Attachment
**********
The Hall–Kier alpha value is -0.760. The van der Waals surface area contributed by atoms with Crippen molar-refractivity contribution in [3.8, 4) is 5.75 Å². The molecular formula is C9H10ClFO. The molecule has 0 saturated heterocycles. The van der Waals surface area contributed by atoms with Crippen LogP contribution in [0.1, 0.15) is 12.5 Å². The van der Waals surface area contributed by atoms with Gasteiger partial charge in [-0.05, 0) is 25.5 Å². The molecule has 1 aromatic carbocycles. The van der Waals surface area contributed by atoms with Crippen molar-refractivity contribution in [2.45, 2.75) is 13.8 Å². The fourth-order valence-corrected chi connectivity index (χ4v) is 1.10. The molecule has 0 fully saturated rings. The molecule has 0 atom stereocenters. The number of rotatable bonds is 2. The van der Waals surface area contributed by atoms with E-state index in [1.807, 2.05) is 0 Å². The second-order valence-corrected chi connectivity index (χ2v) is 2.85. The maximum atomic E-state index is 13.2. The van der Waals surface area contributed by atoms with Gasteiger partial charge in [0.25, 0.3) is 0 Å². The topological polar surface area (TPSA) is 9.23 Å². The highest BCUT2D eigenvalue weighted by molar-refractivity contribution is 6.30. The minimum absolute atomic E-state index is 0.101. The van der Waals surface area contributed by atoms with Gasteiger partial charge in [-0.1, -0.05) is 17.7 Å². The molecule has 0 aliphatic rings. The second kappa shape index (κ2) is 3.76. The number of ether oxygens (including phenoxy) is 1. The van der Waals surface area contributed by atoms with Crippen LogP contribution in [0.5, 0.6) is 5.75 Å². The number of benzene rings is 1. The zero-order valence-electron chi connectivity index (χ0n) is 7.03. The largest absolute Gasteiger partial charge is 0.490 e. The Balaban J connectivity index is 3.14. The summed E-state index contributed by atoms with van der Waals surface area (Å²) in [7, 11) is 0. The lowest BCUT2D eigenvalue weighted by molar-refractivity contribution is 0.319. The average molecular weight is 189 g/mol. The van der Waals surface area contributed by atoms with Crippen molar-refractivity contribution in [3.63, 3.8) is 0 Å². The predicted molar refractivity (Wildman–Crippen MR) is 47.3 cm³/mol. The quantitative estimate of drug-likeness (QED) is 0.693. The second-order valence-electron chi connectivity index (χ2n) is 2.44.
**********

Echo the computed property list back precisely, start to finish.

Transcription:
The Hall–Kier alpha value is -0.760. The van der Waals surface area contributed by atoms with Crippen molar-refractivity contribution in [3.8, 4) is 5.75 Å². The molecular formula is C9H10ClFO. The molecule has 0 saturated heterocycles. The van der Waals surface area contributed by atoms with Crippen LogP contribution in [0.1, 0.15) is 12.5 Å². The van der Waals surface area contributed by atoms with Gasteiger partial charge in [-0.05, 0) is 25.5 Å². The molecule has 1 aromatic carbocycles. The van der Waals surface area contributed by atoms with Crippen molar-refractivity contribution in [2.45, 2.75) is 13.8 Å². The fourth-order valence-corrected chi connectivity index (χ4v) is 1.10. The molecule has 0 fully saturated rings. The molecule has 0 atom stereocenters. The number of rotatable bonds is 2. The van der Waals surface area contributed by atoms with E-state index in [1.807, 2.05) is 0 Å². The second-order valence-corrected chi connectivity index (χ2v) is 2.85. The maximum atomic E-state index is 13.2. The van der Waals surface area contributed by atoms with Gasteiger partial charge in [0.25, 0.3) is 0 Å². The topological polar surface area (TPSA) is 9.23 Å². The highest BCUT2D eigenvalue weighted by molar-refractivity contribution is 6.30. The minimum absolute atomic E-state index is 0.101. The van der Waals surface area contributed by atoms with Gasteiger partial charge in [-0.1, -0.05) is 17.7 Å². The molecule has 0 aliphatic rings. The second kappa shape index (κ2) is 3.76. The number of ether oxygens (including phenoxy) is 1. The van der Waals surface area contributed by atoms with Crippen LogP contribution in [0.5, 0.6) is 5.75 Å². The number of benzene rings is 1. The zero-order valence-electron chi connectivity index (χ0n) is 7.03. The largest absolute Gasteiger partial charge is 0.490 e. The Balaban J connectivity index is 3.14. The summed E-state index contributed by atoms with van der Waals surface area (Å²) in [7, 11) is 0. The lowest BCUT2D eigenvalue weighted by molar-refractivity contribution is 0.319. The average molecular weight is 189 g/mol. The van der Waals surface area contributed by atoms with Crippen molar-refractivity contribution in [3.63, 3.8) is 0 Å². The predicted molar refractivity (Wildman–Crippen MR) is 47.3 cm³/mol. The quantitative estimate of drug-likeness (QED) is 0.693. The second-order valence-electron chi connectivity index (χ2n) is 2.44.